By EARL WATT
• Daily Leader
Nancy Parsons is going to die.
Maybe not today, maybe not tomorrow, but at some point Nancy knows she will be a permanent part of the past.
And when the inevitable occurs, she wants the Coronado Museum and the Seward County Historical Society to receive $1 million.
Nancy and her husband Don have looked into a life insurance policy that will name the Society the owner of the policy, and by doing so will insure that there are secured funds that can be used for the benefit of the museum.
“When you look at some of these museums that are not heavily tax supported, they need some sort of funding that will keep them going,” Don said.
Seward County Historical Society has no such funding source.
The organization receives $80,000 from Seward County, but that money is used for the operation of the museum. There are no finances to expand the facility or to bring in special exhibits. While Liberal’s population has almost doubled since 1980, the square footage of the museum has remained the same, with most of the exhibits the same.
Basically, the museum can only fund what it currently provides and nothing more.
That’s where an endowment can help.
With a secured $1 million gift, the Society will be able to secure grants and plan for a brighter future.
But without the policy, the Coronado Museum will continue to simply exist.
“We have roots here,” Nancy said.
Their love for the history of the community is apparent. Nancy serves on the Society’s Board of Directors, and Don has been a volunteer at a number of the museum’s events.
“We love the history from this area,” Don said. “One day, there will be computers in museums. I remember the first typewriters, and now they are in museums. The farming equipment my dad used, things like that, they need to be preserved and remembered for the generations to come. We would both like to see our heritage passed on.”
The rural way of life has been good to Don and Nancy, and because of that they want to give back.
“You need to give back,” Nancy said. “Growing up on a farm, I learned discipline. As a third grader, I cooked the meals and did the laundry. I thought everybody did. When I got to high school with the city kids, I learned not everybody did. But what I learned on the farm helped me be successful later in life. We need to honor our history, and today’s kids need to know how hard their parents and grandparents worked.”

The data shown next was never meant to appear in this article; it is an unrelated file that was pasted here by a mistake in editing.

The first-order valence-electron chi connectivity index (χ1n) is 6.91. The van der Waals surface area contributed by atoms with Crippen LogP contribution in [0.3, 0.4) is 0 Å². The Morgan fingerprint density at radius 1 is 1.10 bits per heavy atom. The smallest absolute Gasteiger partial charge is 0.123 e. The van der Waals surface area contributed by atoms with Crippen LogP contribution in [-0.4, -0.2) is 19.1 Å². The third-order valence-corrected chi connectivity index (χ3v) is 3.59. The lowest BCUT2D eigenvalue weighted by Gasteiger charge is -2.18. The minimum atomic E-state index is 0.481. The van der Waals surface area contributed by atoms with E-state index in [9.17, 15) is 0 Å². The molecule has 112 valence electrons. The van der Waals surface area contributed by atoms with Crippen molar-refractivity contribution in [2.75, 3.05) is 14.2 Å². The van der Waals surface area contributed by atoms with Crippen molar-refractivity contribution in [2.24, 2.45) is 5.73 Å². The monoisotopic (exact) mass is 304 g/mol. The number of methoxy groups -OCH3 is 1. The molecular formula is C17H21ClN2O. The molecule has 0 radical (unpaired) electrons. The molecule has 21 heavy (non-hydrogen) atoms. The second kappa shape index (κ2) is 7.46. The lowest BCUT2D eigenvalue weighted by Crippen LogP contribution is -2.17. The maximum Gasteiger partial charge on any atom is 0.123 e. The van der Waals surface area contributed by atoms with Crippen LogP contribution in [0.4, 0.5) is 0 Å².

The Parsons did not have any children of their own, and the museum has become a sort of offspring, something that they have been able to provide some care.
But the best gift they could provide would be to provide their life, literally, for the museum’s benefit.
“Nancy is young enough and healthy enough to do this,” Don said.
To secure the policy, Nancy will have to pass a health exam, and she has to do it prior to the end of June, otherwise, the premium will increase.
“If we can get this done in the next six weeks, the premium will be $196,232,” Don said. “After that, it goes up $20,000.”
But the Parsons cannot pay the premium by themselves and are looking for others who want to be a part of the $1 million gift to the Society.
“If Nancy had more money, we would do this ourselves,” Don quipped. “But we will need others to make a contribution to the Museum to make this happen.”
Donations to the museum are tax deductible.
In the first day of announcing the fund at a special board meeting of the Historical Society, the fund received pledges of more than $30,000.
Those who would like to make a contribution to the fund can do so by calling Nancy at 629-0828 or executive director Joanne Mansell at 624-7624.
“We want to give back, and get others involved,” Nancy said.
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